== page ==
“Is the problem that our cultures now focus more on immediate gratification? Is the satisfaction of our desires – whether or not they are rational desires – now our primary goal?

“Your distinction between ‘hot takes’ versus ‘considered opinion’ is, I think, a very important one. Our attention spans are shrinking, and we have lost patience for extended, rational reflection. Sound bites, visual bites, quick news – especially news that caters to our own political, social, religious and cultural persuasions and preferences – all of this is a part of the age of social media. Just look at the effect that random, thoughtless but wildly provocative tweets have on masses of people?

“Why in the world is the president of the United States using Twitter at all – a platform that depends on quick and mindless impressions?

“The world is becoming increasingly illiterate, not in the sense of being unable to read, but in the sense of simply no longer getting information from reading. Where do we get our information from? How many different sources? Are we critically assessing the value and reliability of those sources?

“I don’t agree, though, that it is philosophy that has undermined faith in objectivity and true reason; on the contrary, among humanities disciplines, philosophy seems to be the one hold-out. Philosophers remain committed to the search for truth in many domains, including ethics. That’s what all our arguments – and counter-arguments, and thought experiments, and counter-examples, etc – are about.”

Is Socrates in conflict with Spinoza when he says no one knowingly does what is wrong?

“Yes, I think the two philosophers disagree on this point. Socrates believed that if you know the good – truly know it – then you will do the good. So he denies the phenomenon of akrasia. In my view, so does Aristotle – but that’s another story.

“Spinoza, on the other hand, believes that simply knowing what is the good and right thing to do will move you to actually do it only if that knowledge has enough affective or emotional power to overcome the affective power – the feeling – of a contrary passion. If my true, rational beliefs are affectively weaker than my passions then I will do what my passions compel me to do, and will probably later regret it.”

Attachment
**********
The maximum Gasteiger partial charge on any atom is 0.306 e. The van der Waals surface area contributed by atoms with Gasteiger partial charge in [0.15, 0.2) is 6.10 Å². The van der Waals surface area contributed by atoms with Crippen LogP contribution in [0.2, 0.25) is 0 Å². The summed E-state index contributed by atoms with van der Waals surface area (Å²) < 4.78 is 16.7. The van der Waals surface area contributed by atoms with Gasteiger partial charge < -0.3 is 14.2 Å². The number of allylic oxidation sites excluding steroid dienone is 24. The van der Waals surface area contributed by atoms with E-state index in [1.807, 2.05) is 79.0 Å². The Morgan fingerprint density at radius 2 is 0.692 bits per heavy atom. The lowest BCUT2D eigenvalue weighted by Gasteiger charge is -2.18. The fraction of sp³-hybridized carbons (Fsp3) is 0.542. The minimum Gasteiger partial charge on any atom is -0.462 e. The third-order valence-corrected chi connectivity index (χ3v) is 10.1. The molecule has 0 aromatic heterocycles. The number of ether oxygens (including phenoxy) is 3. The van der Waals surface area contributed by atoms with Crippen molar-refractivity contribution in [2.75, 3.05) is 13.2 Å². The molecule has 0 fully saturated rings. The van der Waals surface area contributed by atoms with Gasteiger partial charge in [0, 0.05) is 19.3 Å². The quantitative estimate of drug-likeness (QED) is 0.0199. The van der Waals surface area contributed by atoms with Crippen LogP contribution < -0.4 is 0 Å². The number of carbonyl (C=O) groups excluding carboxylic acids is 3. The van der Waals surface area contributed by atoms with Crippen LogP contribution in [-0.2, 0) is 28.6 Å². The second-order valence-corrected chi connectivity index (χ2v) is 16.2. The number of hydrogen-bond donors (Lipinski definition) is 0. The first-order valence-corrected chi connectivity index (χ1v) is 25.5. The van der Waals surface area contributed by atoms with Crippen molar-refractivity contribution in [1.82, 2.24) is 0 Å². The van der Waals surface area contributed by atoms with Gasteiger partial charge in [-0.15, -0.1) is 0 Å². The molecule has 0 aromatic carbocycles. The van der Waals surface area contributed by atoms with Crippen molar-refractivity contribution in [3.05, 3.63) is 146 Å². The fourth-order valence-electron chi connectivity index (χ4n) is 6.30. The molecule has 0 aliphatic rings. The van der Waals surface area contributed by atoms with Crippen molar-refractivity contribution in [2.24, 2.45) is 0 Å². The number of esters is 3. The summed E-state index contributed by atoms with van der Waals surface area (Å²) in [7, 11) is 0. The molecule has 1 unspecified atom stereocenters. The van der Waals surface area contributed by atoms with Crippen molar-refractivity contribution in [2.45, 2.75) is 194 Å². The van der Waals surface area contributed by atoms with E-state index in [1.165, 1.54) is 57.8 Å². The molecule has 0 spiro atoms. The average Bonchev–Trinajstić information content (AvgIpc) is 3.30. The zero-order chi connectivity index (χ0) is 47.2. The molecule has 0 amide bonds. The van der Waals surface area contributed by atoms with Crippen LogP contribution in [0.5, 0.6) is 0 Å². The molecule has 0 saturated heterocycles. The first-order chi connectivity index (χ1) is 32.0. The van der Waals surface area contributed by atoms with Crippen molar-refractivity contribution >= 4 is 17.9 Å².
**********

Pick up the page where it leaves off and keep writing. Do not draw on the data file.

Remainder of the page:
To Spinoza, everything happens for a reason. So what’s the reason for Covid-19?

“The reason for Covid-19 is that a certain virus emerged, by natural causes, and was spread by natural causes, among which is the behaviour of human beings. All reasons for Spinoza are causal reasons.

“On the other hand, if by ‘reason’ you mean ‘what purpose does Covid-19 serve’ or ‘how does it fit into some plan or providential project?’, then the Spinozistic answer is: it doesn’t. To believe in purposes, teleology, divine or other providence in nature is to fall prey to false beliefs and superstition.

“Aside from the actions that humans undertake, nothing in nature happens for a reason or purpose. The real question is, why are so many politicians in this country [the United States] not willing to take the steps necessary to control the pandemic? Which brings us back to the topic of ‘weakness’.”

***

Ask a sage

What should my social media policy be for 2021?

Spinoza replies: “A man strong in character hates no one, is angry with no one, envies no one, is indignant with no one, scorns no one, and is not at all proud.”